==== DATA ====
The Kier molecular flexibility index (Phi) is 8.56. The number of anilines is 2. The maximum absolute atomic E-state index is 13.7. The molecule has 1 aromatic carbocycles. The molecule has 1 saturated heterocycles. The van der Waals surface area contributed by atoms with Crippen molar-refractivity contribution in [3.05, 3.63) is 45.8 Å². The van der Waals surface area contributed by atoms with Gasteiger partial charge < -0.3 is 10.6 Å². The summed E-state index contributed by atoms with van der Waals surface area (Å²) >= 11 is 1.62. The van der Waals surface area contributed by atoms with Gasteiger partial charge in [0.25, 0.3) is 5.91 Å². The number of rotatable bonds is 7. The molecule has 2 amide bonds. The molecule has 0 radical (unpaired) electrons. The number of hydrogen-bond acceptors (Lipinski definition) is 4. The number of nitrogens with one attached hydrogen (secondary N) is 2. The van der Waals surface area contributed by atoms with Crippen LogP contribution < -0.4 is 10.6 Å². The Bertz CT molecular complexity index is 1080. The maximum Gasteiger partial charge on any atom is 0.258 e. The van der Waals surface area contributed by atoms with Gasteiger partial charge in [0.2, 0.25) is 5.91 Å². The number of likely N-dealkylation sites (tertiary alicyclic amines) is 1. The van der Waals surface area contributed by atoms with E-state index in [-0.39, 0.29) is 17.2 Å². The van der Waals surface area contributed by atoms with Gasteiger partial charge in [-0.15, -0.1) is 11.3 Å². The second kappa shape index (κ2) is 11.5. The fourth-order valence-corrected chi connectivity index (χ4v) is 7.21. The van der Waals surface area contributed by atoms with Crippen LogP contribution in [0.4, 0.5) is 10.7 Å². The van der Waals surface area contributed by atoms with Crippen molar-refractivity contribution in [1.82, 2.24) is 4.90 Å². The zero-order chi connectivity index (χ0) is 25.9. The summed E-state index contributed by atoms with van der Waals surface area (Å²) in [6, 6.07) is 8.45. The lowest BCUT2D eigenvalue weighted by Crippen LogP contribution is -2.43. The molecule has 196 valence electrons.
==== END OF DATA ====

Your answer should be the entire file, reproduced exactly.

The Kier molecular flexibility index (Phi) is 8.56. The number of anilines is 2. The maximum absolute atomic E-state index is 13.7. The molecule has 1 aromatic carbocycles. The molecule has 1 saturated heterocycles. The van der Waals surface area contributed by atoms with Crippen molar-refractivity contribution in [3.05, 3.63) is 45.8 Å². The van der Waals surface area contributed by atoms with Gasteiger partial charge < -0.3 is 10.6 Å². The summed E-state index contributed by atoms with van der Waals surface area (Å²) >= 11 is 1.62. The van der Waals surface area contributed by atoms with Gasteiger partial charge in [0.25, 0.3) is 5.91 Å². The number of rotatable bonds is 7. The molecule has 2 amide bonds. The molecule has 0 radical (unpaired) electrons. The number of hydrogen-bond acceptors (Lipinski definition) is 4. The number of nitrogens with one attached hydrogen (secondary N) is 2. The van der Waals surface area contributed by atoms with Crippen LogP contribution < -0.4 is 10.6 Å². The Bertz CT molecular complexity index is 1080. The maximum Gasteiger partial charge on any atom is 0.258 e. The van der Waals surface area contributed by atoms with Gasteiger partial charge in [0.2, 0.25) is 5.91 Å². The number of likely N-dealkylation sites (tertiary alicyclic amines) is 1. The van der Waals surface area contributed by atoms with E-state index in [-0.39, 0.29) is 17.2 Å². The van der Waals surface area contributed by atoms with Gasteiger partial charge in [-0.15, -0.1) is 11.3 Å². The second kappa shape index (κ2) is 11.5. The fourth-order valence-corrected chi connectivity index (χ4v) is 7.21. The van der Waals surface area contributed by atoms with Crippen LogP contribution in [0.4, 0.5) is 10.7 Å². The van der Waals surface area contributed by atoms with Crippen molar-refractivity contribution in [1.82, 2.24) is 4.90 Å². The zero-order chi connectivity index (χ0) is 25.9. The summed E-state index contributed by atoms with van der Waals surface area (Å²) in [6, 6.07) is 8.45. The lowest BCUT2D eigenvalue weighted by Crippen LogP contribution is -2.43. The molecule has 196 valence electrons.